The oldest, as far as when it was filmed, is the Bolshoi Ballet version, with Yekaterina Maximova, Vladimir Vasiliev, Nadia Pavlova and Vyasheslav Gordeyev in the lead roles. The DVD has no copyright date, but since Yekaterina died at 70 two years ago, and performed with the Bolshoi only until 1980, it is reasonable to infer that the actual performance took place in the ‘60s or ‘70s. This is the one I watch least frequently, as there is something seriously wrong with the color – the red of the Nutcracker and the violet of the mouse king’s cape seem to have bled in the original film print before they were digitized, leading to an unpleasant blurring in the DVD.

The second is a BBC video, which for years was shown every Christmas on PBS. This performance, of the Royal Ballet at Convent Garden, is much more recent, with a copyright date of 2000. The third, the San Francisco Ballet, has a copyright of 2008 and replaced the BBC Nutcracker on PBS a couple of years ago.

Although the three share the same music, they are rather different in staging and in some of the dances. The first act, at home Christmas Eve, is costumed, stage dressed and to some extent choreographed according to the time and place selected. I’m no expert on dress, but the Bolshoi and Royal Ballet versions looked similar to me, with “Victorian” dress and house, though supposedly in Europe. The San Francisco Ballet version was explicitly set in San Francisco during the 1915 World’s Fair, and the clothing was much softer.

The three versions also differ in how Clara and the Nutcracker Prince travel to the land of sweets: a ship that flies through the air in the Bolshoi version, a sleigh piloted by Christmas Angels in the Royal Ballet version, and a sleigh pulled by dancers costumed as horses in the San Francisco Ballet. Not two men making one horse, but four prancing dancers, each wearing a crystal horse head. The effect was surprisingly evocative of real horses.

There are also differences in the story. In the Bolshoi version (where Clara is called Mischa) the Nutcracker Prince and Clara are the lead dancers throughout, though the dancers are different for the two acts. In the Royal Ballet, there are two sets of lead dancers: Clara and the Nutcracker Prince in both acts, and the Sugar Plum Fairy and her prince (who is not the Nutcracker) in the second act. In the San Francisco version, The Nutcracker Prince is apparently the consort of the Sugar Plum Fairy, but Clara is transformed into a ballerina for the Pas de deux with the Prince.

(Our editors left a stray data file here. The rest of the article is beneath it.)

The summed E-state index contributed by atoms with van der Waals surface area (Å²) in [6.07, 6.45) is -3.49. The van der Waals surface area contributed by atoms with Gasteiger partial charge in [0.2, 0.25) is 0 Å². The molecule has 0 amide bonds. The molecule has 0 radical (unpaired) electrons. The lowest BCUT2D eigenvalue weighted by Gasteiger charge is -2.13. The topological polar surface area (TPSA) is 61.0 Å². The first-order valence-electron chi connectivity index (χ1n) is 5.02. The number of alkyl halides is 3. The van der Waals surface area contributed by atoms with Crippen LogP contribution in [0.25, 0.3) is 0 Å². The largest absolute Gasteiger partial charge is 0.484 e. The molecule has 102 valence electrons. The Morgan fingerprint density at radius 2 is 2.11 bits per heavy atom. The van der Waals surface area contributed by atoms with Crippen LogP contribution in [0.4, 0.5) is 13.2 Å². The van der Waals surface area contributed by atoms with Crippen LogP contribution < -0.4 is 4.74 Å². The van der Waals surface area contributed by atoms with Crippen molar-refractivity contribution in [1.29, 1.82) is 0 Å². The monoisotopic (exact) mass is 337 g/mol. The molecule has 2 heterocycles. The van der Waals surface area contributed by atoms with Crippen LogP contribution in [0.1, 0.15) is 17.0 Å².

Probably the most popular part of the ballet – and most of the Nutcracker Suite – is what I will call the ethnic dances: the Spanish, Arabian, Chinese and Russian dances, along with the Dance of the Mirlitons (Marzipan dance in the Bolshoi version) and the Waltz of the Flowers. In the Bolshoi version, the first four are danced by pairs of dancers, male and female. In the Royal Ballet version, only the Spanish Dance has a balance of male and female dancers, and Clara and/or the Nutcracker join in these dances. The San Francisco version is the only one with Madame du Cirque and the dancing bear, but the music for that section is in the Bolshoi version, where it accompanies the ethnic dancers who join the marzipan shepherd and shepherdess after their dance. The Chinese dance in the San Francisco version is based on the Chinese New Year parades in Chinatown, with a dragon chasing a single male dancer.

My favorite part? The ballet danced by the Sugar Plum Fairy and her Prince in the Royal Ballet version. Those dancers are incredible athletes, to make such effort look so light and graceful.